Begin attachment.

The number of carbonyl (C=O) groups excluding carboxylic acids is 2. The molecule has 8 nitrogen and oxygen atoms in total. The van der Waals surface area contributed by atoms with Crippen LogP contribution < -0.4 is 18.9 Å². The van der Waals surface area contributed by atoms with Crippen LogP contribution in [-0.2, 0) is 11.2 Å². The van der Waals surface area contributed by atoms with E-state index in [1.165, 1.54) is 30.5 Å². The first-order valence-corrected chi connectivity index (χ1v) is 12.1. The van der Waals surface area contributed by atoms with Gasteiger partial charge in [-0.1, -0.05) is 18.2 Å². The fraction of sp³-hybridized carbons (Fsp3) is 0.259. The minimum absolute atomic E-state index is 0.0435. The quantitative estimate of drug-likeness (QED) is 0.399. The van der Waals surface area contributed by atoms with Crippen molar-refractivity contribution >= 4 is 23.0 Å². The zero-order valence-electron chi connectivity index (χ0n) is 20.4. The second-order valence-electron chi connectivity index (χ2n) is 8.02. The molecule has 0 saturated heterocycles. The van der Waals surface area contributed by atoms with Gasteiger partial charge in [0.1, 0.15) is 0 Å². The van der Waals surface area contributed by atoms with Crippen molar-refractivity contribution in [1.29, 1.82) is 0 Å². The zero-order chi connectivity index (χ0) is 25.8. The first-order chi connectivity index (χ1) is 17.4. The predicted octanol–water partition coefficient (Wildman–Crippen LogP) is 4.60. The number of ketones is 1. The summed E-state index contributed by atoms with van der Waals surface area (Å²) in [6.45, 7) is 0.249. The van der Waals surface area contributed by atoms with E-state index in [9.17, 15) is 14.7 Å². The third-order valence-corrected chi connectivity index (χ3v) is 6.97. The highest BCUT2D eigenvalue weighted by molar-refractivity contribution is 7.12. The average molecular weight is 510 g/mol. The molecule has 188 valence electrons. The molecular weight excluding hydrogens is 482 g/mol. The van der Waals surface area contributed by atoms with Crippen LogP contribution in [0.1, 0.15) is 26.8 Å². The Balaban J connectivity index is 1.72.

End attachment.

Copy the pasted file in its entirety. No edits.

The number of carbonyl (C=O) groups excluding carboxylic acids is 2. The molecule has 8 nitrogen and oxygen atoms in total. The van der Waals surface area contributed by atoms with Crippen LogP contribution < -0.4 is 18.9 Å². The van der Waals surface area contributed by atoms with Crippen LogP contribution in [-0.2, 0) is 11.2 Å². The van der Waals surface area contributed by atoms with E-state index in [1.165, 1.54) is 30.5 Å². The first-order valence-corrected chi connectivity index (χ1v) is 12.1. The van der Waals surface area contributed by atoms with Gasteiger partial charge in [-0.1, -0.05) is 18.2 Å². The fraction of sp³-hybridized carbons (Fsp3) is 0.259. The minimum absolute atomic E-state index is 0.0435. The quantitative estimate of drug-likeness (QED) is 0.399. The van der Waals surface area contributed by atoms with Crippen molar-refractivity contribution >= 4 is 23.0 Å². The zero-order valence-electron chi connectivity index (χ0n) is 20.4. The second-order valence-electron chi connectivity index (χ2n) is 8.02. The molecule has 0 saturated heterocycles. The van der Waals surface area contributed by atoms with Gasteiger partial charge in [0.1, 0.15) is 0 Å². The van der Waals surface area contributed by atoms with Crippen molar-refractivity contribution in [1.29, 1.82) is 0 Å². The zero-order chi connectivity index (χ0) is 25.8. The first-order chi connectivity index (χ1) is 17.4. The predicted octanol–water partition coefficient (Wildman–Crippen LogP) is 4.60. The number of ketones is 1. The summed E-state index contributed by atoms with van der Waals surface area (Å²) in [6.45, 7) is 0.249. The van der Waals surface area contributed by atoms with E-state index in [9.17, 15) is 14.7 Å². The third-order valence-corrected chi connectivity index (χ3v) is 6.97. The highest BCUT2D eigenvalue weighted by molar-refractivity contribution is 7.12. The average molecular weight is 510 g/mol. The molecule has 188 valence electrons. The molecular weight excluding hydrogens is 482 g/mol. The van der Waals surface area contributed by atoms with Crippen LogP contribution in [0.1, 0.15) is 26.8 Å². The Balaban J connectivity index is 1.72.